Z: Lisa, Dez and Prince. They trade off in the beginning and he purposely made a gesture that he was coming in third and he was bringing, everything was so funny and visual, but he definitely set them up and then marks it out of the park and then takes it from there and then we're parting by the end of that track and which is just, like I said, we had "Party Up Over Here", but this was just a blatant reference of just grabbing what was left of the disco sponge and whatever was left of the remnants of the late 70's, early 80's and he just took it.

McGuinn: That record's also got one of my favorite tracks. It's got some long tracks on that record which maybe was afforded that opportunity because it stretched into a double album, the first double album of his career.

Z: Or he just decide not to edit those songs. Most songs we did, "Computer Blue", "Twenty Minutes", everything was always a suite that had passengers and things and eventually he could just cut it down, he was an amazing editor too, but the songs themselves could take on many minutes and many bars of different stuff. And again, it was a puzzle and he could take out a piece of the puzzle and still be a complete thought for the rest of us but it was still a puzzle nonetheless.

McGuinn: So something like "Dance Music Sex Romance" was that, that wasn't like a vamping jam, that was like a well thought out section by section kind of performance?

Z: Well for him, I mean a well thought out section by section is a vamping jam live in the studio for Prince, so it's well thought out, you just don't know when or where, but it's coming at you and it's just realtime jam and he'll just jam on a thing for 20 minutes and it's all amazing and you add, or he adds or whatever you add, you're just all caught up in the song and all of a sudden there's a 20 minute amazing jam that you edit down to a three minute hit plus the long version on the album.

McGuinn: Do you know what the decision was behind making 1999 into a double record?

Z: He was beginning to fight the editing of the majors. Of mass marketing, you know? He was always like, 'Why can't I' and we know later in life, he'd put out albums all the time and he would refer to like the 30's and when people put out a record in a month or every year or every six months, James Brown, every six months. He liked those models and he was proficient enough to keep up with those models and with MTV and everything got slowed down. The whole process of touring and plus add Purple Rain to that, and his whole process got slowed down and he could tell he was impatient, and we all know he was impatient, so in this case, it was a double album. I'm sure the guys at Warner Brothers heard it and just went, these are all great songs so they went for it, but it was risky yeah.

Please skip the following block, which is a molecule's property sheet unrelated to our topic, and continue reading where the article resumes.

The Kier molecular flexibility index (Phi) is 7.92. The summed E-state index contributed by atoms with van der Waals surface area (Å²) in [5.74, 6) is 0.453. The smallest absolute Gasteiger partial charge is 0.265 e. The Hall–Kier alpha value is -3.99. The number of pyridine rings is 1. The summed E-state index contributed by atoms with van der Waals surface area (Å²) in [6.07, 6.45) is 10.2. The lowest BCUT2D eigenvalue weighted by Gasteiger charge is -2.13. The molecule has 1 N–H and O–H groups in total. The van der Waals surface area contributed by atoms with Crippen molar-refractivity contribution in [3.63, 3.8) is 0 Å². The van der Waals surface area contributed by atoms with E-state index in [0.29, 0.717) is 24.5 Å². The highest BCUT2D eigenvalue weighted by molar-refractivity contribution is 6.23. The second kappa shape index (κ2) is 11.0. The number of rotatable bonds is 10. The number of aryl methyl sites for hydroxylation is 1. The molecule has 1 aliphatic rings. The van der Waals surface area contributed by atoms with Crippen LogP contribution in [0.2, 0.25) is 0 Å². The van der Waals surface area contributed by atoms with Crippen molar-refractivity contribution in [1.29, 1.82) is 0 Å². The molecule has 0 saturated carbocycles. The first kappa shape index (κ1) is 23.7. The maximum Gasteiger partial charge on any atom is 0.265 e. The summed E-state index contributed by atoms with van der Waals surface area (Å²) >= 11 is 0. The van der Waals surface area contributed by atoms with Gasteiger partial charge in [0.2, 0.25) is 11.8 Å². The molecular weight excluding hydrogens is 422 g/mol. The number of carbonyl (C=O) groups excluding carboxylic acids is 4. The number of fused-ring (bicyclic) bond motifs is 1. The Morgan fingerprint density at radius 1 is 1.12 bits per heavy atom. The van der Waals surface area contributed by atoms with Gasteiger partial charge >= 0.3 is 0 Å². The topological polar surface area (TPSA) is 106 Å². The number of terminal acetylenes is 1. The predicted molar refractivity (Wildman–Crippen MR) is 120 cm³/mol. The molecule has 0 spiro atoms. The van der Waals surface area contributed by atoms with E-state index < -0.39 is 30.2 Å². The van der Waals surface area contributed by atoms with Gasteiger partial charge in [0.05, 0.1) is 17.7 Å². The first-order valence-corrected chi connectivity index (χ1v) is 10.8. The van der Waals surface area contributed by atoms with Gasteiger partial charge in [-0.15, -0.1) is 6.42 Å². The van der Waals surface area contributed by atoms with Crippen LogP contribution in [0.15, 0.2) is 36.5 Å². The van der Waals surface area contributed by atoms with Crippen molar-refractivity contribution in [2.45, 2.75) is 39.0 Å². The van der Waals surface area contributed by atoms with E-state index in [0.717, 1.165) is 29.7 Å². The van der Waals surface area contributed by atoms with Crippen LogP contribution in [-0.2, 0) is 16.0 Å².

McGuinn: Another track on that record is, "All the Critics Love You in New York" So can you tell us anything that you think is going on in that song or in relationship to the Twin Cities as well?

Z: Dirty Mind was received in positive and negative ways depending on where you sat with the musical talent or the risqué look. The musical talent, the people in New York loved it and the critics loved it and we played the Ritz and it was monumental. You know, but New York's an island in some ways, so he was appreciative I think of what came out of New York, which I think led to Jagger and led to the Rolling Stones thing. Everyone was at that show in New York, I think Warhol, Bowie and the Kiss guys were there back then. It was big time stuff and an up-and-comer was pulling the stars in and that happened there. So it was an explosion definitely. Saturday Night Live we did "Party Up". There was a movement there for him and he liked it. The last thing I want to do or that anyone should do is interpret his lyrics, but in living through that experience, from my personal experience being close to him in proximity, it was a positive time for him in New York.

McGuinn: What was it like for you being in the eye of that hurricane in a little bit and were there moments where you were sort of awe struck or star struck as well when you're going to New York and Mick Jagger and David Bowie are showing up at the gigs?

Z: Yes, and Prince was too. I was very grateful. I had Dr. Fink with me, Matt from St. Louis Park, Prince, André Cymone, you know we were from Minneapolis, we had each other. In the face of these monumental show figures in show business and it was comforting when we did it together. I was just very grateful that it was starting to happen. It took awhile for the thing to happen. I started like two years before the demo it feels like but it was probably right when the demo was recorded. People don't realize Purple Rain was the sixth album after all that time. That's a lot of life there. So it was definitely moving along and it was very gratifying to do that. At the same time I realized that the person I believed in was starting to happen and that was very gratifying, because it started out in the beginning, everyone has a beginning and he didn't win everybody over in the beginning for sure. His music was doing that but he was bowling now. He was bowling people over, so it was an amazing time.